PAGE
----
Lviv Promotion

On Arrival: Lviv International Airport Excitement building as Leopolitans anticipate the dawn of a new era of travel possibilities

Issue 39, October 2011.
Ukraine is often described as Europe’s gateway to Eurasia, and within Ukraine it is Lviv which holds the key to this enormously lucrative modern-day silk route. As in ancient times, the city sits at the intersection of crucial regional transport routes and forms a key link in the chain connecting EU markets with the emerging economies of Eurasia. The opportunities presented by this favourable location have attracted considerable state investment in recent years. Indeed, the city’s infrastructure has been one of the major beneficiaries of Euro 2012 construction works and in some areas is now beginning to approach EU levels. Nevertheless, it will be some years more before Lviv’s road and rail networks have achieved full parity with their EU neighbours. The most immediate infrastructure improvement will be the opening of Lviv International Airport this winter – an event which in itself promises to totally alter Lviv’s international accessibility and allow the city to reap the full benefits once more of its historically fortuitous location.

Salt, Springs and Spa Towns.

Issue 39, October 2011.
Truskavets may well be the most attractive spa resort in Europe. Hidden at the foothills of the beautiful and picturesque Precarpathians, Truskavets is 450 meters above sea level. With an average of 200 days sunshine per year, warm days predominate, though crisp bright Winters are cold. About 100 kms from Lviv, Truskavets is an easy hour’s drive.

Introducing Guangzhou

Issue 39, October 2011.
Known to many in the West as ‘Canton’, Guǎngzhōu is the first city on most visitors’ itineraries. Wrapped in a perpetual haze of pink smog and flashing neon lights, the city overwhelms with energy, colour, and size. Like neighbouring Hong Kong, the city has been swept up into a consumerist whirl, but scratch away Guǎngzhōu’s glittery surface and you’ll find a place unique among urban centers.

Culture & Foie gras Par Excellence

Issue 38, September 2011.
Nestled at the heart of the Midi-Pyrenean region, Toulouse has always enjoyed its status in the South-West of France. A 2,000 year history is evident in the brick and tile architecture so typical of the cities, villages and farms across the Midi-Pyrenees region. The golden light reflecting on the Toulouse brickwork has earned it the name ‘Ville Rose’. This fabulous colouring imbues the city with a gentle and warm atmosphere.

Come Alive at the Sea of the Dead

Issue 36, June 2011.
Ölüdeniz, a beautiful inland bay that stretches behind a cape, is now closed to yachts. The reason this heavenly place is called Ölü deniz ("Sea of the Dead") is attributed to the following legend;A father and son were once caught in a storm off the bay and were in grave danger of sinking. The son argued that if they aimed for the rocks ashore there was a cove where they could take shelter.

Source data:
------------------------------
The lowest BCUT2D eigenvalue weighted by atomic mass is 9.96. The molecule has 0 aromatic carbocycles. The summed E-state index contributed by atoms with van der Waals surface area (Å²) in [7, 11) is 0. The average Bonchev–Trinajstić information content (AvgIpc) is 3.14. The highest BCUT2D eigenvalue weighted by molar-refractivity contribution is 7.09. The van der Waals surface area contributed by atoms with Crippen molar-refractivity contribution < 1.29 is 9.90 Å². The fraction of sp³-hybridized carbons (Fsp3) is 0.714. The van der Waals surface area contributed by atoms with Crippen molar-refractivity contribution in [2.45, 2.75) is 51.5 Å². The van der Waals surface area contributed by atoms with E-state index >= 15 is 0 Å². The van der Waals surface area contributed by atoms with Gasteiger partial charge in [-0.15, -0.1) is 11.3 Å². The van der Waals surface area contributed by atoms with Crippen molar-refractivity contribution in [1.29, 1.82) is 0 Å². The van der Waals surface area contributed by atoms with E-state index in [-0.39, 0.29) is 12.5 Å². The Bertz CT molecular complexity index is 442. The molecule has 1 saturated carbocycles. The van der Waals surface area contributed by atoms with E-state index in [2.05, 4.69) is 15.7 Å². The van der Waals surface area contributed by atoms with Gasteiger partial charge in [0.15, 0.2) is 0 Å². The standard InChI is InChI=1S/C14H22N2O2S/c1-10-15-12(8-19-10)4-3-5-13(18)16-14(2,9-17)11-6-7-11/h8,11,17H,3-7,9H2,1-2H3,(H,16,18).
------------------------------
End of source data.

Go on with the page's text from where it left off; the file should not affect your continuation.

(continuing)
Turkey’s "Eighth Wonder of the World"

Issue 35, May 2011.
Until forty or fifty years ago, Pamukkale was a place where travelers found peace and tranquillity amid the sacred spring that still lies exposed and in the deep silence of the tombs that lay scattered over the countryside towards the surrounding hills. In spite of the doubtful merits of present-day tourist industry developments, one can still confidently assert that Pamukkale has lost nothing of its former attractions. Pamukkale, which means 'Cotton Castle' in Turkish, is known to today’s Turks as the unofficial 8th wonder of the world. Pamukkale is located in Turkey's Inner Aegean region, in the River Menderes valley, which enjoys a temperate climate over the greater part of the year.

Sweet delights of Lviv Fashion Week

Issue 34, April 2011.
This year Lviv Fashion Week visitors were pleasantly surprised with not only Haute Couture presentations, but also with innovative work of Lviv’ confectionaries.
Palandöken ski center has a sufcient number of suitable skiing slopes for Alpine

Connecting Lviv to the World: Erzurum

Issue 34, April 2011.
English travel author Sir John Mandeville provides us with one of the first literary references to Erzurum in his 14th century accoun of journeying through modern-day Turkey. He drew particular attention to the cold temperature of the local climate — something which he attributed to the mountainous terrain. Erzurum remains one of the coldest spots in Turkey and a focus for winter sports — five kilometers south of the city lies Palandöken, a state-of-the-art ski resort that soars to 3,271 meters.